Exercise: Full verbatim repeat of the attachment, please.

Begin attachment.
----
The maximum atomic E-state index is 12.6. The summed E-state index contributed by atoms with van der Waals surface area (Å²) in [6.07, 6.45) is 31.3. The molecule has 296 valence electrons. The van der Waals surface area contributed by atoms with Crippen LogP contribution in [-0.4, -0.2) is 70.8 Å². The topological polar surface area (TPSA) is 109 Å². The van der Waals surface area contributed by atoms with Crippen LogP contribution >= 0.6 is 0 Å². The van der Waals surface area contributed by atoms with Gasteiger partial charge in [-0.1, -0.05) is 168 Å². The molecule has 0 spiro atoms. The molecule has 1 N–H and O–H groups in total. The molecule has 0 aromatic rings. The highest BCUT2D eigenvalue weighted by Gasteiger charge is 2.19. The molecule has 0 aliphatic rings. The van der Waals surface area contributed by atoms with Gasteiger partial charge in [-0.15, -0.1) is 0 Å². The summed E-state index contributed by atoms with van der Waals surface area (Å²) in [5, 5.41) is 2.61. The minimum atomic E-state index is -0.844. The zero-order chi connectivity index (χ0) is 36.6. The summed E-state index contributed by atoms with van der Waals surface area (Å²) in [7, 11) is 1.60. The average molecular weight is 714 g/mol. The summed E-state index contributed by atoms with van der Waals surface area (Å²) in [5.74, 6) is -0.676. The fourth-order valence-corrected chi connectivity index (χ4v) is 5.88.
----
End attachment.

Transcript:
The maximum atomic E-state index is 12.6. The summed E-state index contributed by atoms with van der Waals surface area (Å²) in [6.07, 6.45) is 31.3. The molecule has 296 valence electrons. The van der Waals surface area contributed by atoms with Crippen LogP contribution in [-0.4, -0.2) is 70.8 Å². The topological polar surface area (TPSA) is 109 Å². The van der Waals surface area contributed by atoms with Crippen LogP contribution >= 0.6 is 0 Å². The van der Waals surface area contributed by atoms with Gasteiger partial charge in [-0.1, -0.05) is 168 Å². The molecule has 0 spiro atoms. The molecule has 1 N–H and O–H groups in total. The molecule has 0 aromatic rings. The highest BCUT2D eigenvalue weighted by Gasteiger charge is 2.19. The molecule has 0 aliphatic rings. The van der Waals surface area contributed by atoms with Gasteiger partial charge in [-0.15, -0.1) is 0 Å². The summed E-state index contributed by atoms with van der Waals surface area (Å²) in [5, 5.41) is 2.61. The minimum atomic E-state index is -0.844. The zero-order chi connectivity index (χ0) is 36.6. The summed E-state index contributed by atoms with van der Waals surface area (Å²) in [7, 11) is 1.60. The average molecular weight is 714 g/mol. The summed E-state index contributed by atoms with van der Waals surface area (Å²) in [5.74, 6) is -0.676. The fourth-order valence-corrected chi connectivity index (χ4v) is 5.88.